Backers of one of the two proposed West Coast liquefied natural gas (LNG) import terminal projects still alive, the Jordan Cove LNG facility and connecting transmission pipeline at Coos Bay, OR, have been encouraged by players in the western natural gas market to change the project to an LNG export facility in the same way that backers of the Kitimat LNG proposal in British Columbia transformed that project.
Noting that it wasn't something the backers of the LNG receiving terminal had ever thought about, Jordan Cove Project Manager Bob Braddock told NGI that the export option will be up to producers, shippers and other potential customers of the proposed facility. If they are serious about an export facility, then Jordan Cove backers would consider it and perhaps pursue a combination import-export facility, Braddock said.
"It would take a whole new set of regulatory filings, and if we did it, we would still maintain the capability of being able to import," Braddock said. "We haven't set any sort of internal clock on this, but I would think we would make a decision on the export option by mid-year."
Geared for a 1 Bcf/d terminal capacity connected to the proposed 1.2 Bcf/d Pacific Connector transmission pipeline, Jordan Cove is a limited partnership between an affiliate of Alberta-based Fort Chicago Energy Partners LP and Energy Projects Development LLC, proposing to build the terminal at Coos Bay's international port. Fort Chicago and units of PG&E Corp. and The Williams Companies are partnering on the Pacific Connector project.
"Our position is that we are still pursuing an importation terminal; it isn't an either/or situation regarding exports," Braddock said. "Even though the import part might have to be put on hold by current market conditions, we will not compromise the capability for it to be an import terminal if we also pursue exporting."
Jordan Cove has conditional approval from the Federal Energy Regulatory Commission (FERC) for its terminal as does the affiliated Pacific Connector pipeline (see Daily GPI, Dec. 18, 2009), which would be needed for any LNG export project. "We'd have to go back to FERC with many of the same filings for the export process," he said. The project is expected to come to commercial fruition in 2015-2016.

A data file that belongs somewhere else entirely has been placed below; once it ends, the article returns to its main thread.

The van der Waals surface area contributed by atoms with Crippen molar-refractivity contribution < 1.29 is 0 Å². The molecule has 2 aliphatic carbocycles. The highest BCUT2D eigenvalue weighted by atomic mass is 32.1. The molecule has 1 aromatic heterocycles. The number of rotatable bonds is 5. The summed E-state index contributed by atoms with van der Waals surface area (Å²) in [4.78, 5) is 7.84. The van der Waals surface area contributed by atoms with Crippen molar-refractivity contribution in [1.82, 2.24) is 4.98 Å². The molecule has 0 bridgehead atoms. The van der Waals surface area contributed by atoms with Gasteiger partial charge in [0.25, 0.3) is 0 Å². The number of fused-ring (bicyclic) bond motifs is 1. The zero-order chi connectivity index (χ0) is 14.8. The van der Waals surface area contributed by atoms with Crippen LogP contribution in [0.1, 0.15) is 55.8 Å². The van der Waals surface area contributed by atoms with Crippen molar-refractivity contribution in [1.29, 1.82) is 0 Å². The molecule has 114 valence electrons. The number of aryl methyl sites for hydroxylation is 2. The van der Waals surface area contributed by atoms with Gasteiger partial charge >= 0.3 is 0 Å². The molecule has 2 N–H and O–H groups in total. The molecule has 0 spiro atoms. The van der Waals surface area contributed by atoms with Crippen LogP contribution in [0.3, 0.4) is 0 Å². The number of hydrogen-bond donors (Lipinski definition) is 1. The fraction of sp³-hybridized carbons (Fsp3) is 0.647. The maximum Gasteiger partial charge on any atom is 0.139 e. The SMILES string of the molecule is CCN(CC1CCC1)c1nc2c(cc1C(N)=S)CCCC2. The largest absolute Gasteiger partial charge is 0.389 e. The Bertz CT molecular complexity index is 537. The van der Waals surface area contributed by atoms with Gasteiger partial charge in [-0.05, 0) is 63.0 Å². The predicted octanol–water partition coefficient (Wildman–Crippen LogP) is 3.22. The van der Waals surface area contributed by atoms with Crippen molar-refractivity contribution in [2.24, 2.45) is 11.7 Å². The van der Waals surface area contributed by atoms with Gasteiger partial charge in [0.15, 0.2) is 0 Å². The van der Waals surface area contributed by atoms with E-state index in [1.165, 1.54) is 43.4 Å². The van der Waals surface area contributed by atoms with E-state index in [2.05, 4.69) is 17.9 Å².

While the export option is considered in the next few months, Braddock said Jordan Cove is continuing to wade through a thicket of state and local permitting processes, some related to satisfying the federal Clean Water Act, but done in a state-directed process. An appeal to the state Land Use Board of Appeal (LUBA) was heard March 7 and is expected to give its final decision March 29. Local land-use permitting agencies likely will have to make some minor changes, based on LUBA, Braddock said.
There is still a "biological opinion" that has to be completed by the National Marine Fisheries Service, and it is expected by the end of June, Braddock said. There is also an air permit for the proposed LNG terminal that is scheduled to be noticed any time now, he said. "This is the final step, and we're wrapping up our water quality certification as part of meeting the [federal] Clean Water Act requirements."
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